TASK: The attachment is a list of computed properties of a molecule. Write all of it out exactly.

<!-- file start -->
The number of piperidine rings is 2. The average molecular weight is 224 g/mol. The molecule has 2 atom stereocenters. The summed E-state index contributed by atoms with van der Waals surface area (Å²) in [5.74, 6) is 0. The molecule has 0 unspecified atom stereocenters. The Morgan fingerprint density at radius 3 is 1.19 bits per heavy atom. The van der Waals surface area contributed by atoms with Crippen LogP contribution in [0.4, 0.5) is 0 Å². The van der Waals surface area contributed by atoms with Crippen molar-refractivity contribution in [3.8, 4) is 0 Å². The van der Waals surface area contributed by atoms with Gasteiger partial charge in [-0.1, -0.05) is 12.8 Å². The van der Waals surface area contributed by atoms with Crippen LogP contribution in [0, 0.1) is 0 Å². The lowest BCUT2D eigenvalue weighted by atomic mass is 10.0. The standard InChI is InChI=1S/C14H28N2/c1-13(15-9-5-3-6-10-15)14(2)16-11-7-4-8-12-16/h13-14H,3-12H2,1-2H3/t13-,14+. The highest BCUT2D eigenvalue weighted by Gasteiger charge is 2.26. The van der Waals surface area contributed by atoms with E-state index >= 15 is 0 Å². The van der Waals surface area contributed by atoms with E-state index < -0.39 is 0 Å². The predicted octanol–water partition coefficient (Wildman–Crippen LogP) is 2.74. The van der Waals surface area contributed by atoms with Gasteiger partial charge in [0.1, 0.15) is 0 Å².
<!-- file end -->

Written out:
The number of piperidine rings is 2. The average molecular weight is 224 g/mol. The molecule has 2 atom stereocenters. The summed E-state index contributed by atoms with van der Waals surface area (Å²) in [5.74, 6) is 0. The molecule has 0 unspecified atom stereocenters. The Morgan fingerprint density at radius 3 is 1.19 bits per heavy atom. The van der Waals surface area contributed by atoms with Crippen LogP contribution in [0.4, 0.5) is 0 Å². The van der Waals surface area contributed by atoms with Crippen molar-refractivity contribution in [3.8, 4) is 0 Å². The van der Waals surface area contributed by atoms with Gasteiger partial charge in [-0.1, -0.05) is 12.8 Å². The van der Waals surface area contributed by atoms with Crippen LogP contribution in [0, 0.1) is 0 Å². The lowest BCUT2D eigenvalue weighted by atomic mass is 10.0. The standard InChI is InChI=1S/C14H28N2/c1-13(15-9-5-3-6-10-15)14(2)16-11-7-4-8-12-16/h13-14H,3-12H2,1-2H3/t13-,14+. The highest BCUT2D eigenvalue weighted by Gasteiger charge is 2.26. The van der Waals surface area contributed by atoms with E-state index >= 15 is 0 Å². The van der Waals surface area contributed by atoms with E-state index < -0.39 is 0 Å². The predicted octanol–water partition coefficient (Wildman–Crippen LogP) is 2.74. The van der Waals surface area contributed by atoms with Gasteiger partial charge in [0.1, 0.15) is 0 Å².